The journey from downtown Cumberland to downtown Frostburg aboard the Western Maryland Scenic Railroad will keep students glued to the views rather than their phones. Groups can enjoy sweeping views of the Allegheny Mountains and railroad history as they travel.

The route climbs 1,291 vertical feet, with a maximum gradient of 3 percent. Narrators deliver background information on the scenery, history and culture of the area during the ride. The trip re-creates an early-1900s train experience with a restored coach on a route that was dubbed America’s first gateway to the West.

The heritage railroad operates these excursion trains out of a station built in 1913. School groups can book a caboose in which they can travel together or choose first-class service for additional perks. Younger groups might also appreciate the North Pole Experience, which treats guests to Christmas music, a story, hot chocolate, cookies and a meeting with Santa Claus.

The 32-mile round trip passes by a few notable sights, such as the Double Truss Bridge and Helmstetter’s Curve. The latter has become a favorite photo spot for train buffs because of its half-mile arc that sweeps across the Cash Valley.

www.wmsr.com

Antietam National Battlefield

Whether they choose to re-enact childhood games from the 1860s or wartime scouting techniques, students will use their imaginations and senses to re-create daily scenes from the Civil War at the Antietam National Battlefield. Younger groups can participate in farm chores, play 1800s games and re-create a one-room school environment for A Kid’s Life in the 1860s. Park staff designed Become a Civil War Scout for students in grades eight and up to complete activities that illustrate espionage and intelligence techniques. Afterward, participants can compare their findings to the battle reports given to General George B. McClellan.

Other role-playing and interactive battlefield experiences include a dramatized field hospital, a Civil War artillery drill and an exploration of the Antietam National Cemetery. All these programs highlight realities of the bloodiest one-day battle in American history.

Groups can tour the battlefield on their own, with an audio tour or with a professional guide. Tours of the pristine Civil War battlefield reveal how 12 hours of savage combat on September 17, 1862, resulted in 23,000 soldiers dead, wounded or missing. Tours usually stop at two of the deadliest places on the battlefield: Bloody Lane and Burnside Bridge.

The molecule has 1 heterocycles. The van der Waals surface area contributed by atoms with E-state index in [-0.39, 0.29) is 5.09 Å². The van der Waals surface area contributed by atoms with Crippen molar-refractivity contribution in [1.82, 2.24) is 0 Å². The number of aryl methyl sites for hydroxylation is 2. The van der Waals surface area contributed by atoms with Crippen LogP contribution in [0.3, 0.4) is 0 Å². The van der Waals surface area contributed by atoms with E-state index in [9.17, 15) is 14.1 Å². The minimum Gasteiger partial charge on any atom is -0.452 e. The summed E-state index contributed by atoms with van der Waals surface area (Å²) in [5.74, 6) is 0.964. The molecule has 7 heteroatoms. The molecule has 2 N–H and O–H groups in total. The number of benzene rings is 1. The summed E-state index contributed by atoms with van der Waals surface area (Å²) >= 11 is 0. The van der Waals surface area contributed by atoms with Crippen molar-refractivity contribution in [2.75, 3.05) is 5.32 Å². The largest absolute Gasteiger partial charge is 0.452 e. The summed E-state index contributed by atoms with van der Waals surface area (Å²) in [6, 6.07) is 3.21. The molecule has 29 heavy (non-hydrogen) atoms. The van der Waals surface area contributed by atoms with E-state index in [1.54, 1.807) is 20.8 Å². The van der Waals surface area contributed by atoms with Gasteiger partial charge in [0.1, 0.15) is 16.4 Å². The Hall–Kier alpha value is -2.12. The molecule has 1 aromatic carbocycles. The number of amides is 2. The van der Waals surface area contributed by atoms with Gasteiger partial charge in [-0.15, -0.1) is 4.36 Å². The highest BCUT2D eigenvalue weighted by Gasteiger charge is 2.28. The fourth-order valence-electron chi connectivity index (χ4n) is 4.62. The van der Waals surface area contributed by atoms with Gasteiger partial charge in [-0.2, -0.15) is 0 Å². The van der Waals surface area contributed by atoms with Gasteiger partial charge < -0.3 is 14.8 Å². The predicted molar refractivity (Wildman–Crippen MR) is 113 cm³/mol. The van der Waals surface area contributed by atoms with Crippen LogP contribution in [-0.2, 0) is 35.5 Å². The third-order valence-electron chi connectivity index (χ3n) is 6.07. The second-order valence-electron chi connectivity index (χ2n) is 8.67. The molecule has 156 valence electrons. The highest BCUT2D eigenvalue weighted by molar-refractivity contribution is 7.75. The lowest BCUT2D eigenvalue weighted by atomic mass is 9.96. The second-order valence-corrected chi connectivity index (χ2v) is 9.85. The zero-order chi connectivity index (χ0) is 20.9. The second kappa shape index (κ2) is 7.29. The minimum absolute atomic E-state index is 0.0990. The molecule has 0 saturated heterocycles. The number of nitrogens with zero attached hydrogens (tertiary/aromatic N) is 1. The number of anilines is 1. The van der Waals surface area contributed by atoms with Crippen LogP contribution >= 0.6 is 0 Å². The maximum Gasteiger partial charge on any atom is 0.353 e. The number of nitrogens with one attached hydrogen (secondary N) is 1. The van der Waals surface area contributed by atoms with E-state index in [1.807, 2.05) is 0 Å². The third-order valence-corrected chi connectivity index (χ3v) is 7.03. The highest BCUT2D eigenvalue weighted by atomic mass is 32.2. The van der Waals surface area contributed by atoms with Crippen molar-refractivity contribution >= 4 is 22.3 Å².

A 26-minute film and other exhibits reveal background information on the battle at the Antietam National Battlefield Visitors Center. The Pry House Field Hospital focuses on period medical care of the wounded.

www.nps.gov/anti

William Paca House and Gardens

Behind the scenes, slaves and servants at the home of William Paca baked away all day in the kitchen. Students can learn their extensive duties, learn the house’s secrets and smell 18th-century aromas in the William Paca House and Gardens’ kitchen experience.

In Annapolis, the Georgian mansion showcases life in the 18th century with guided tours, period furnishings and youth-friendly programs. William Paca, the state’s third governor and a signer of the Declaration of Independence, built the house in the 1760s. Historic Annapolis saved the home from demolition in 1965 before organizing a decade-long restoration using information from archival research, archaeology, paint analysis and X-ray photography.

Students can take custom field trips with the home’s staff. Popular experiences include a guided tour of the home that emphasizes an insider’s look at 18th-century Maryland. Groups can also tour Paca’s garden to discover how the two-acre garden relates to the etiquette and customs of the time.

www.annapolis.org

Brian Jewell

Brian Jewell is the executive editor of The Group Travel Leader. In more than a decade of travel journalism he has visited 48 states and 25 foreign countries.